With experience in academia, industry and Whitehall, the government’s chief scientific adviser is widely seen as the natural successor to Sir Mark. Both led medical schools at top London universities (UCL and Imperial College London, respectively) before becoming chief scientific adviser. But they are very different characters, with Sir Patrick viewed as the more gifted communicator. Sir Patrick’s decade or so at GlaxoSmithKline, where he was head of research and development, also ticks a major box given the desire to grow industry spending on research.

The university candidate: Dame Nancy Rothwell

Dame Nancy Rothwell

The University of Manchester vice-chancellor is well known in government circles, having co-chaired (with Sir Patrick Vallance) the Prime Minister’s Council for Science and Technology. Her links to industry – she was a non-executive director of AstraZeneca – and leadership connected to the £235 million Henry Royce Institute for advanced materials, located in Manchester, will also be viewed favourably. Despite leading Manchester for almost a decade, however, Dame Nancy is not thought to be interested in a new role.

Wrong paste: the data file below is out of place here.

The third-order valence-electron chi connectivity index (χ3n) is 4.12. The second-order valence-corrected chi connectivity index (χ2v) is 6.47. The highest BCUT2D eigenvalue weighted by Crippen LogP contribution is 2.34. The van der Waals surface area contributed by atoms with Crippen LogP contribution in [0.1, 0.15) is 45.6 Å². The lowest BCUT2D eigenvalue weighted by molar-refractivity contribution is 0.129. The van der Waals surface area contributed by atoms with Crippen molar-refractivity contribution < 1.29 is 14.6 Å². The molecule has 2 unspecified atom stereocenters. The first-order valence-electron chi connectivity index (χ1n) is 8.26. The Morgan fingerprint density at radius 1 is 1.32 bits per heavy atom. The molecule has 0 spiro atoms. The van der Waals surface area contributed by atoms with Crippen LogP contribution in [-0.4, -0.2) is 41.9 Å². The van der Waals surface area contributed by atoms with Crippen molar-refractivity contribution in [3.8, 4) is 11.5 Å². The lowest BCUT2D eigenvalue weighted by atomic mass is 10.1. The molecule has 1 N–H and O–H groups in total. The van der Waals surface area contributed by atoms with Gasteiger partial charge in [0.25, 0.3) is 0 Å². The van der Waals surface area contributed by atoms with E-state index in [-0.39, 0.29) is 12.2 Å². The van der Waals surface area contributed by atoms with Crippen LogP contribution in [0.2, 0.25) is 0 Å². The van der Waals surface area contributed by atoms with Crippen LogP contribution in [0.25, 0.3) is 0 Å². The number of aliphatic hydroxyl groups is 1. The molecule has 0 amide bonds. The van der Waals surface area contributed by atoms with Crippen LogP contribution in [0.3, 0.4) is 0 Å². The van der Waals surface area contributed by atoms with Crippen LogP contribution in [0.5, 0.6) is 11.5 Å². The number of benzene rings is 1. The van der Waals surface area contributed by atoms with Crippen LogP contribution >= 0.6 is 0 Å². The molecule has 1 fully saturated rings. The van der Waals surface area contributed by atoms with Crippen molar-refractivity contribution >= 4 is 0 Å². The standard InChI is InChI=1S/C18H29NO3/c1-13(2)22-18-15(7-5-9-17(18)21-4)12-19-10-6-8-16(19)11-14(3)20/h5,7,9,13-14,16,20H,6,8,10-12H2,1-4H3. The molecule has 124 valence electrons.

The industry candidate: Juergen Maier

Jurgen Maier

Having recently taken early retirement as chief executive of Siemens UK aged just 55, the British-Austrian industrialist may be looking for a new challenge. An expert on industrial research and development, Mr Maier was a key figure in the Northern Powerhouse project, is a member of the Industrial Strategy Council and has good links to academia, having been a visiting professor at Manchester. The outspoken anti-Brexit views expressed by Mr Maier, who once claimed that ministers “don’t often understand the research agenda”, could count against him.

The wild card: Peter Strohschneider

Peter Strohschneider

Inviting a German medievalist to run the UK’s main research body may be too much for some tastes. But Professor Strohschneider has won acclaim for his leadership at the German Research Foundation, which has a €3.3 billion (£2.8 billion) annual budget, not least his ability to engage with various academic disciplines as well as government. Having a humanities scholar in charge could alleviate concerns in some quarters that UKRI is too focused on science and technology.

POSTSCRIPT:

Print headline: Battle of brains: hunt is on for next UK research boss

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Reader's comments (1)

It would be completely improper for the government to be influenced by candidates' views on Brexit as it decides who will be the next chief executive of UKRI.